THE OUTPOST APRIL 2, 2018 7Y7 By Minna Hernandez The excitement Yuma brings never fails, especially with the events held annually here in the countrys most military-friendly town. The annual Yuma Air Show is one of the events you dont want to miss, jam-packed with awing aerial acrobatics, live entertainment, fun activities for kids of all ages, and yummy food. Chief among the things to do was visiting YPGs display area, which consisted of a variety of military equipment that most people never time in six years, visitors saw a Bradley Fighting Vehicle and part of YPGs exhibit, along with a M119 105 mm howitzer, the allterrain variant of the Mine Resistant Ambush Protected Vehicle, and a Stryker Combat Vehicle. Kids of all ages also had a chance to try on the parachutes and associated gear used every day by the Soldiers of YPGs Airborne Test Force, as well as try on some vintage Army helmets courtesy of YPGs public affairs Bill Heidner had an entire table of side arms used from World War I to Vietnam. This years air show was an event with a great turn out from the participants to the vendors that were there. It was high energy all day. The ability to talk with military veterans and current enlisted military personnel at the event opened eyes to the many opportunities Yuma has to offer. Many of the folks who volunteer at these organizations while off duty are YPG employees during the work week. For example, YPG pilot Scott Myers and Master Sgt. Anthony Dickerson, Air Force Liaison at YPG, are both dedicated volunteers of the Civil Air Patrol, an organization focused on the future success of youth in the program by offering after school activities and helping them gain scholarships. Some of the organizations cadets were among the thousands of people who passed through YPGs display. The air show lets people from all over the country see what Yuma as a town has to offer. YPGs exhibit and personnel were an important part of showcasing the best of our community.YPG display a hit at Yuma Air Show YPG Heritage Center curator Bill Heidners display of replica small arms used by the United States Army in the 20th century was popular with kids of all ages. (Photo by Mark Schauer) YPGs display area was crowded throughout the entirety of the six hour Yuma Air Show. (Photo by Mark Schauer) Staff Sgt. Brandon Hunter lets delighted Civil Air Patrol cadets get up close and personal with a M-ATV at YPGs display at the Yuma Air Show. (Photo by Minna Hernandez) Staff Sgt. Nathan Newey helps a youngster try on a parachute just like the ones YPGs Airborne Test Force Soldiers use at the proving ground. (Photo by Minna Hernandez)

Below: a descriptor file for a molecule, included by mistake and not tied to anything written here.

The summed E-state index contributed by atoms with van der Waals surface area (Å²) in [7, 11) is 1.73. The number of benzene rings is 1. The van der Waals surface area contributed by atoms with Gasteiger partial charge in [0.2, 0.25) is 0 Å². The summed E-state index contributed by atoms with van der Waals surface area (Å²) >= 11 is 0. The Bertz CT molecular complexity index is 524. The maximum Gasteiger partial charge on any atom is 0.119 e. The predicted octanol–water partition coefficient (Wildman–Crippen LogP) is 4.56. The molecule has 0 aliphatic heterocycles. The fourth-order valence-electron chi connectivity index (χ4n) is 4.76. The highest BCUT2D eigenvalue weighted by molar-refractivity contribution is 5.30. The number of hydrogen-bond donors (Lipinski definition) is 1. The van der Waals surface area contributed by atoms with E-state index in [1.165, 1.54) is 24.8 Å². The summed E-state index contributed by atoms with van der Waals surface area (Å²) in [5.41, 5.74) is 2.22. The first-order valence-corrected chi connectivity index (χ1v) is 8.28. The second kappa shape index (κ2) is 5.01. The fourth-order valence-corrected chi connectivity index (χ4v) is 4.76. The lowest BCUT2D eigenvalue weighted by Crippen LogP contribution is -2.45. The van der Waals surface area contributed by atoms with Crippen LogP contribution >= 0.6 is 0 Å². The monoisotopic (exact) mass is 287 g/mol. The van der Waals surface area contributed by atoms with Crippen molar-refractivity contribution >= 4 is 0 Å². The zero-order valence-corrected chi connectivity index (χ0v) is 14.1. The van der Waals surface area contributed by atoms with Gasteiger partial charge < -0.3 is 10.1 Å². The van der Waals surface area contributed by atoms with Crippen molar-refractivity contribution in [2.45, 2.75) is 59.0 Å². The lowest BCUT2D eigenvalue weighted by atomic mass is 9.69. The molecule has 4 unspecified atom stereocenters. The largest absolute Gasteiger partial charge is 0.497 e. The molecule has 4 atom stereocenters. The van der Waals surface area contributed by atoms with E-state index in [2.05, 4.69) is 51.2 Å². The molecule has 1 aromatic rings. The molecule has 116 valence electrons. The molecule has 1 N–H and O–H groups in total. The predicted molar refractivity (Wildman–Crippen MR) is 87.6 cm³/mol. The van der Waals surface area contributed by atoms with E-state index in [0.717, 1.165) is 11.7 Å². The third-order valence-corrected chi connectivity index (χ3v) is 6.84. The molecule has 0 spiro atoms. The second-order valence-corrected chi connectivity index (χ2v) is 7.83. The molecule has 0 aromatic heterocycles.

8 APRIL 2, 2018 THE OUTPOST Y8 Defense Testing.com Call Now (928) 726-5882 BUILD IT. TEST IT. FLY IT. YUMA COUNTYAIRPORT AUTHORITYCommercial Hangar Leases Furnished Office Rentals Build To Suit Opportunities 135750 10% Off For Our Military Every DayStaff Wears Red On Fridays To Show Support For Our Troops1731 S Sunridge Dr928-539-9000 Our 50s Style Diner has the Best Shakes in Town! OPEN 24 HOURSIndoor/Outdoor seating 24 Hrs. Baymont Inn & Suites Guests Receive A Hot, Cooked To Order Breakfast At Pennys Diner CLASSIFIEDS To place your ad call 928-783-4433 Lt. Col. Juliet Morah-Reeves, Ofcer in Charge of the YPG Health Clinic (left photo), was one of multiple speakers and presenters at a wellattended forum entitled Empowered Women Empower Women held at YPGs Palm Garden on March 22. The forum was followed by a Womens History Luncheon at YPGs Cactus Caf where YPG Chief of Staff Minerva Peters served as keynote speaker. The month of events also included a sexual assault prevention training class and a cardio kickboxing class at YPGs Fitness Center. (Photos by Minna Hernandez)YPG celebrates Womens History Month